Since last week, there has been some good news on the Ebola front: a suggestion that the epidemic in Liberia is beginning to slow down, with fewer new cases reported. At the same time, there is a new outbreak in Sierra Leone, in a part of the country that thought it had beaten the disease and then self-quarantined to keep it at bay. So it is probably too soon to hope that the entire international outbreak is on its way to being extinguished.
At the same time, two major international medical meetings happening this week have allowed researchers to discuss the newest reports from the field — but not with equal success. The annual meeting of the American Society of Tropical Medicine and Hygiene, the largest medical society devoted to diseases such as Ebola, lost a significant number of attendees when the conference’s host state, Louisiana, threatened to forcibly quarantine anyone traveling from a country experiencing Ebola, whether or not that person had been exposed. Meanwhile, Vienna, Austria had no such qualms, and so the International Meeting on Emerging Diseases and Surveillance proceeded without any difficulties, allowing physicians and epidemiologists fresh from the Ebola zone to share reports.
It’s from that second meeting that this week’s news comes. Oyewale Tomori, president of the Nigerian Academy of Science and a leader of the World Health Organization’s Ebola response in 1995, used the IMED podium to deliver a stinging critique of the behavior of African governments during the current crisis, charging that internal corruption has crippled the continent’s ability to fight its own disease battles.
Tomori previously criticized his own country’s response in the Guardian, charging a month ago that Nigeria did not take the disease seriously enough at first. But Nigeria is Ebola-free now, and from that platform, he was very blunt about how other countries failed their citizens.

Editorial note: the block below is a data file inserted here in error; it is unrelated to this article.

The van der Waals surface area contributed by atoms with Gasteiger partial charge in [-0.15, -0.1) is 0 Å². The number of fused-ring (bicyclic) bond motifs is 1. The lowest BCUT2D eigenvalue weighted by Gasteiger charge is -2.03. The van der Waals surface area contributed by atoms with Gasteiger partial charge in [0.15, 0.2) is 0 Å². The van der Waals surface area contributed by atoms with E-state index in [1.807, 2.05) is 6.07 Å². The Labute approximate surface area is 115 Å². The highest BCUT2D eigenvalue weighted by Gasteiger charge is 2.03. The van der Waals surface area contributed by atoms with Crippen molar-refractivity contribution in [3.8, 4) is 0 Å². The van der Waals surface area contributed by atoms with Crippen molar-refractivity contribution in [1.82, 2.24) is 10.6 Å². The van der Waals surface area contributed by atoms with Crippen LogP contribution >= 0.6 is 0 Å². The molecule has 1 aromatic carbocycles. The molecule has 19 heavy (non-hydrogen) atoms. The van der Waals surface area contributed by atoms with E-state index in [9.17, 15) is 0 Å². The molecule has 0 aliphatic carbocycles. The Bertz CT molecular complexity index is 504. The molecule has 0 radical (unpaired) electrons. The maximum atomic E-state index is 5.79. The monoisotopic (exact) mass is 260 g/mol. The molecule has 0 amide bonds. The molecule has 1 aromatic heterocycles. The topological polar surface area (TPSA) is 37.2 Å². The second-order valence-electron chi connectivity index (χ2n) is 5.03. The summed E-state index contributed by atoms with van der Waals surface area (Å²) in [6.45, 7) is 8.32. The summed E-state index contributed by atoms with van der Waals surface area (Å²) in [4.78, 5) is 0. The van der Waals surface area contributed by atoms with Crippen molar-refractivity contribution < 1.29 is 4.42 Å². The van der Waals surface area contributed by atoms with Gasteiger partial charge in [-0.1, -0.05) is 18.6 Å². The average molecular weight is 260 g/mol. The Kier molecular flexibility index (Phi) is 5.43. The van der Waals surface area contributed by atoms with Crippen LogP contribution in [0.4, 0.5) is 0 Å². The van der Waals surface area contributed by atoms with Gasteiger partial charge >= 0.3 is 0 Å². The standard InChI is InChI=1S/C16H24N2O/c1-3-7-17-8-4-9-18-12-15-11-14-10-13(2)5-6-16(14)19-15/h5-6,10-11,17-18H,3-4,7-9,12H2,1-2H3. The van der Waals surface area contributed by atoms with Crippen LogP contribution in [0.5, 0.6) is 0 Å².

I can’t find any video of Tomori’s talk online, but Kai Kupferschmidt, Berlin correspondent for Science, spoke to him immediately afterward, and their Q&A captures Tomori’s critique. Here are excerpts:
Q: You said in your talk that Ebola was “swimming in an ocean of national apathy, denial, and unpreparedness.” What did you mean?
A: We were totally unprepared. After the first cases occurred in West Africa, it took almost 3 months for WHO to know. When the first patient came to Sierra Leone and died, his son brought him back to Guinea and as far as Sierra Leone was concerned, it was Guinea’s problem. People abandoned their duty, they denied the problem, and when it became a big problem they became incapable of handling it…
Q: You seem angry.
A: …We have seen so many Ebola cases before, in the DRC, in Sudan, in Gabon. … Ebola is Africa’s problem. We should have put something in place. I remember in 1995, when we had the Kikwit epidemic, at the end we sat down at a table and discussed what we should do. There was a laboratory in Kinshasa built by the French; it was almost completed, but then abandoned. We had raised almost $2 million at the time. And we said: “Why not take a bit of that money and complete this lab and maintain it? Then at least when we have issues like this we can do quick testing.” But nothing happened. The carcass is still there…
Q: So why are African countries so badly prepared? Is it a question of money?
A: People say African countries are poor. But it’s not poverty. It’s misuse of what we have. As we are talking, with all the crises that are going on, the presidents of our countries are still traveling in the best of conditions. Some will come to New York in their private jets, although their national airlines collapsed years ago; in addition, they will bring along a long retinue of private, personal, and public assistants, all lodged in the best hotels. I am not saying the president should not be treated well, but these are issues we need to look at. Take my country: We do not have a national airline, but the number of private jets we have is more than all the airlines in Africa have together…
Q: Do you think this unprecedented outbreak will change things?
A: I wish I could say with confidence that in 10 years’ time we will not be where we are now with Ebola. But the countries have totally lost control of what is going on. If you go to Sierra Leone or Liberia today, there must be at least 10 international groups there. At the end of this epidemic, everybody will pack their bags and leave. The African countries will be left not really knowing what has happened to them. Like someone hit them smack in the face, totally disoriented. There will be millions of scandals about how money was misspent and so on. We will focus on those and move on. Ten years from now, people will have forgotten that there was Ebola and we will be back to where we started.
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